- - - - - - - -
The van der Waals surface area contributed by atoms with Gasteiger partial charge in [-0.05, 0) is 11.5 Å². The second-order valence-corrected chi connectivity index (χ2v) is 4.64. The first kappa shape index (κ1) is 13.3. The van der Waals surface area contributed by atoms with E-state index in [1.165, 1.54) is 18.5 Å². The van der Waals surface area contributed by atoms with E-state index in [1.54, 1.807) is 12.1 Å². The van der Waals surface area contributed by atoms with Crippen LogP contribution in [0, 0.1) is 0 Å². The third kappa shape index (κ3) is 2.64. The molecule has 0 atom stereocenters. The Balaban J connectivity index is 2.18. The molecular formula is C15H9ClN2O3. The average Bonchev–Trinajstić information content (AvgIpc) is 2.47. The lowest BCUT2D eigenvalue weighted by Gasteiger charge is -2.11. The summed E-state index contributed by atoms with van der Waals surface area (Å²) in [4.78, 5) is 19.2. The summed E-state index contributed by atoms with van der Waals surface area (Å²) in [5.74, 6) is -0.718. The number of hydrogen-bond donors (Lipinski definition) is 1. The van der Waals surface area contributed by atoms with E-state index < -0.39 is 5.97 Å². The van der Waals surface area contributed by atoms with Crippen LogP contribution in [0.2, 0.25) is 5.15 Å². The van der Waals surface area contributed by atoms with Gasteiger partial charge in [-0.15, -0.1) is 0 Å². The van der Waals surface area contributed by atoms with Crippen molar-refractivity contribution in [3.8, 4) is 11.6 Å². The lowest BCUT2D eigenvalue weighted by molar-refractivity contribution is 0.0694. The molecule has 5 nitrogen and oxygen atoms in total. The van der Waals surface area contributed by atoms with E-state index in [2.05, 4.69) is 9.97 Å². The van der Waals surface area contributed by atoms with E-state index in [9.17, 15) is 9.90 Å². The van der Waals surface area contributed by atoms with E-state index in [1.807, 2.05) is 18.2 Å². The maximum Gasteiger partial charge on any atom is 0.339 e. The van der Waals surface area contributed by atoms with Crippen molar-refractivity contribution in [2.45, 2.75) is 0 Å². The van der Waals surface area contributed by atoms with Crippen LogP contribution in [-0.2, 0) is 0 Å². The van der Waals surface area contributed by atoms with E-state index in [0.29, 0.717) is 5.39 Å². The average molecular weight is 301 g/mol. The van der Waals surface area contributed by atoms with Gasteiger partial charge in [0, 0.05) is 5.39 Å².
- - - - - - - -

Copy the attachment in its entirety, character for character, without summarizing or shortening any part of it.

The van der Waals surface area contributed by atoms with Gasteiger partial charge in [-0.05, 0) is 11.5 Å². The second-order valence-corrected chi connectivity index (χ2v) is 4.64. The first kappa shape index (κ1) is 13.3. The van der Waals surface area contributed by atoms with E-state index in [1.165, 1.54) is 18.5 Å². The van der Waals surface area contributed by atoms with E-state index in [1.54, 1.807) is 12.1 Å². The van der Waals surface area contributed by atoms with Crippen LogP contribution in [0, 0.1) is 0 Å². The third kappa shape index (κ3) is 2.64. The molecule has 0 atom stereocenters. The Balaban J connectivity index is 2.18. The molecular formula is C15H9ClN2O3. The average Bonchev–Trinajstić information content (AvgIpc) is 2.47. The lowest BCUT2D eigenvalue weighted by Gasteiger charge is -2.11. The summed E-state index contributed by atoms with van der Waals surface area (Å²) in [4.78, 5) is 19.2. The summed E-state index contributed by atoms with van der Waals surface area (Å²) in [5.74, 6) is -0.718. The number of hydrogen-bond donors (Lipinski definition) is 1. The van der Waals surface area contributed by atoms with E-state index < -0.39 is 5.97 Å². The van der Waals surface area contributed by atoms with Crippen LogP contribution in [0.2, 0.25) is 5.15 Å². The van der Waals surface area contributed by atoms with Gasteiger partial charge in [-0.15, -0.1) is 0 Å². The van der Waals surface area contributed by atoms with Crippen molar-refractivity contribution in [3.8, 4) is 11.6 Å². The lowest BCUT2D eigenvalue weighted by molar-refractivity contribution is 0.0694. The molecule has 5 nitrogen and oxygen atoms in total. The van der Waals surface area contributed by atoms with E-state index in [2.05, 4.69) is 9.97 Å². The van der Waals surface area contributed by atoms with E-state index in [9.17, 15) is 9.90 Å². The van der Waals surface area contributed by atoms with E-state index in [1.807, 2.05) is 18.2 Å². The maximum Gasteiger partial charge on any atom is 0.339 e. The van der Waals surface area contributed by atoms with Crippen molar-refractivity contribution in [2.45, 2.75) is 0 Å². The van der Waals surface area contributed by atoms with Crippen LogP contribution in [-0.2, 0) is 0 Å². The van der Waals surface area contributed by atoms with E-state index in [0.29, 0.717) is 5.39 Å². The average molecular weight is 301 g/mol. The van der Waals surface area contributed by atoms with Gasteiger partial charge in [0, 0.05) is 5.39 Å².